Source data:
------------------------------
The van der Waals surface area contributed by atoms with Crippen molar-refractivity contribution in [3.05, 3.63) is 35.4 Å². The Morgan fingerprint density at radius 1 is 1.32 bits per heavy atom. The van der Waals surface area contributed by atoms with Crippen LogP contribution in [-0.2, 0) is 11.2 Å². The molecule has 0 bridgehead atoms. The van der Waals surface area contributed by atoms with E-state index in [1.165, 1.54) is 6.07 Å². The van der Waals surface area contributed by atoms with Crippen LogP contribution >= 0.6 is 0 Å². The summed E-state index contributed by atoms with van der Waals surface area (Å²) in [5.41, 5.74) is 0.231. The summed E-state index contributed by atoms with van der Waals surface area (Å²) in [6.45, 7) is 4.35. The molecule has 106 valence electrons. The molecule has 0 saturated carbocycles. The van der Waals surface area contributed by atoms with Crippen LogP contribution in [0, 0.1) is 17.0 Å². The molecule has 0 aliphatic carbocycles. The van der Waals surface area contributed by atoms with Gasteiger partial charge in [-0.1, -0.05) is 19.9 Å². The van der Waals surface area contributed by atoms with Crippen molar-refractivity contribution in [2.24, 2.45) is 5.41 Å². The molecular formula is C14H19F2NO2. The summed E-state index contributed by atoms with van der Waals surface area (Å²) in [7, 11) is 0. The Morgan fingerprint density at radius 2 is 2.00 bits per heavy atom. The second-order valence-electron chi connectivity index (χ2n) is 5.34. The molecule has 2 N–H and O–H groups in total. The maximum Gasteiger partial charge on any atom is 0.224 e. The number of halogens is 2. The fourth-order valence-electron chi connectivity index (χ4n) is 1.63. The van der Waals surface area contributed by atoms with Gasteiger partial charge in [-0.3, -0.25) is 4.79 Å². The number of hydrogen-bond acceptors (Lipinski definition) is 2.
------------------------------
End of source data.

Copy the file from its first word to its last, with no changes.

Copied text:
The van der Waals surface area contributed by atoms with Crippen molar-refractivity contribution in [3.05, 3.63) is 35.4 Å². The Morgan fingerprint density at radius 1 is 1.32 bits per heavy atom. The van der Waals surface area contributed by atoms with Crippen LogP contribution in [-0.2, 0) is 11.2 Å². The molecule has 0 bridgehead atoms. The van der Waals surface area contributed by atoms with E-state index in [1.165, 1.54) is 6.07 Å². The van der Waals surface area contributed by atoms with Crippen LogP contribution >= 0.6 is 0 Å². The summed E-state index contributed by atoms with van der Waals surface area (Å²) in [5.41, 5.74) is 0.231. The summed E-state index contributed by atoms with van der Waals surface area (Å²) in [6.45, 7) is 4.35. The molecule has 106 valence electrons. The molecule has 0 saturated carbocycles. The van der Waals surface area contributed by atoms with Crippen LogP contribution in [0, 0.1) is 17.0 Å². The molecule has 0 aliphatic carbocycles. The van der Waals surface area contributed by atoms with Gasteiger partial charge in [-0.1, -0.05) is 19.9 Å². The van der Waals surface area contributed by atoms with Crippen molar-refractivity contribution in [2.24, 2.45) is 5.41 Å². The molecular formula is C14H19F2NO2. The summed E-state index contributed by atoms with van der Waals surface area (Å²) in [7, 11) is 0. The Morgan fingerprint density at radius 2 is 2.00 bits per heavy atom. The second-order valence-electron chi connectivity index (χ2n) is 5.34. The molecule has 2 N–H and O–H groups in total. The maximum Gasteiger partial charge on any atom is 0.224 e. The number of halogens is 2. The fourth-order valence-electron chi connectivity index (χ4n) is 1.63. The van der Waals surface area contributed by atoms with Gasteiger partial charge in [-0.3, -0.25) is 4.79 Å². The number of hydrogen-bond acceptors (Lipinski definition) is 2.